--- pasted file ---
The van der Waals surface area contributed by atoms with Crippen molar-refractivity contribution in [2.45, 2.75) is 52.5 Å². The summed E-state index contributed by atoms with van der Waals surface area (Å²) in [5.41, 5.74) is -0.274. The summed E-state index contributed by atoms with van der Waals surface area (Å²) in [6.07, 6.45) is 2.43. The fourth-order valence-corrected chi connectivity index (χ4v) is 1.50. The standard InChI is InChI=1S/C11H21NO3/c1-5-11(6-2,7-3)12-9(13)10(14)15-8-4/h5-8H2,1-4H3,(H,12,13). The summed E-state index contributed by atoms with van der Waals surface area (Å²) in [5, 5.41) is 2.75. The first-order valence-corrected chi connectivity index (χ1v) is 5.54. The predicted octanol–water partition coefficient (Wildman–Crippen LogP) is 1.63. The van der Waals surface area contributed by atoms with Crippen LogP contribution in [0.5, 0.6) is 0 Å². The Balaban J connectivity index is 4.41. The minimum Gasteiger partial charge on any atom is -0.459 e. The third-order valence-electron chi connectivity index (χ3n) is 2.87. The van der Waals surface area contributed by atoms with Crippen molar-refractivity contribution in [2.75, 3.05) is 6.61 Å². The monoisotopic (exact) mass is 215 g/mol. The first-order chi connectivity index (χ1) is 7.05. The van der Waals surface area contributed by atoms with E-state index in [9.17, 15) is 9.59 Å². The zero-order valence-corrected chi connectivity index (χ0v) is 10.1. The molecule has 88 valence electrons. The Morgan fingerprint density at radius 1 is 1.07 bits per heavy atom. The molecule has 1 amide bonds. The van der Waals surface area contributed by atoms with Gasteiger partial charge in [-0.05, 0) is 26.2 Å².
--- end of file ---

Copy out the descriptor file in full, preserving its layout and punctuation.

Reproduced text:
The van der Waals surface area contributed by atoms with Crippen molar-refractivity contribution in [2.45, 2.75) is 52.5 Å². The summed E-state index contributed by atoms with van der Waals surface area (Å²) in [5.41, 5.74) is -0.274. The summed E-state index contributed by atoms with van der Waals surface area (Å²) in [6.07, 6.45) is 2.43. The fourth-order valence-corrected chi connectivity index (χ4v) is 1.50. The standard InChI is InChI=1S/C11H21NO3/c1-5-11(6-2,7-3)12-9(13)10(14)15-8-4/h5-8H2,1-4H3,(H,12,13). The summed E-state index contributed by atoms with van der Waals surface area (Å²) in [5, 5.41) is 2.75. The first-order valence-corrected chi connectivity index (χ1v) is 5.54. The predicted octanol–water partition coefficient (Wildman–Crippen LogP) is 1.63. The van der Waals surface area contributed by atoms with Crippen LogP contribution in [0.5, 0.6) is 0 Å². The Balaban J connectivity index is 4.41. The minimum Gasteiger partial charge on any atom is -0.459 e. The third-order valence-electron chi connectivity index (χ3n) is 2.87. The van der Waals surface area contributed by atoms with Crippen molar-refractivity contribution in [2.75, 3.05) is 6.61 Å². The monoisotopic (exact) mass is 215 g/mol. The first-order chi connectivity index (χ1) is 7.05. The van der Waals surface area contributed by atoms with E-state index in [9.17, 15) is 9.59 Å². The zero-order valence-corrected chi connectivity index (χ0v) is 10.1. The molecule has 88 valence electrons. The Morgan fingerprint density at radius 1 is 1.07 bits per heavy atom. The molecule has 1 amide bonds. The van der Waals surface area contributed by atoms with Gasteiger partial charge in [-0.05, 0) is 26.2 Å².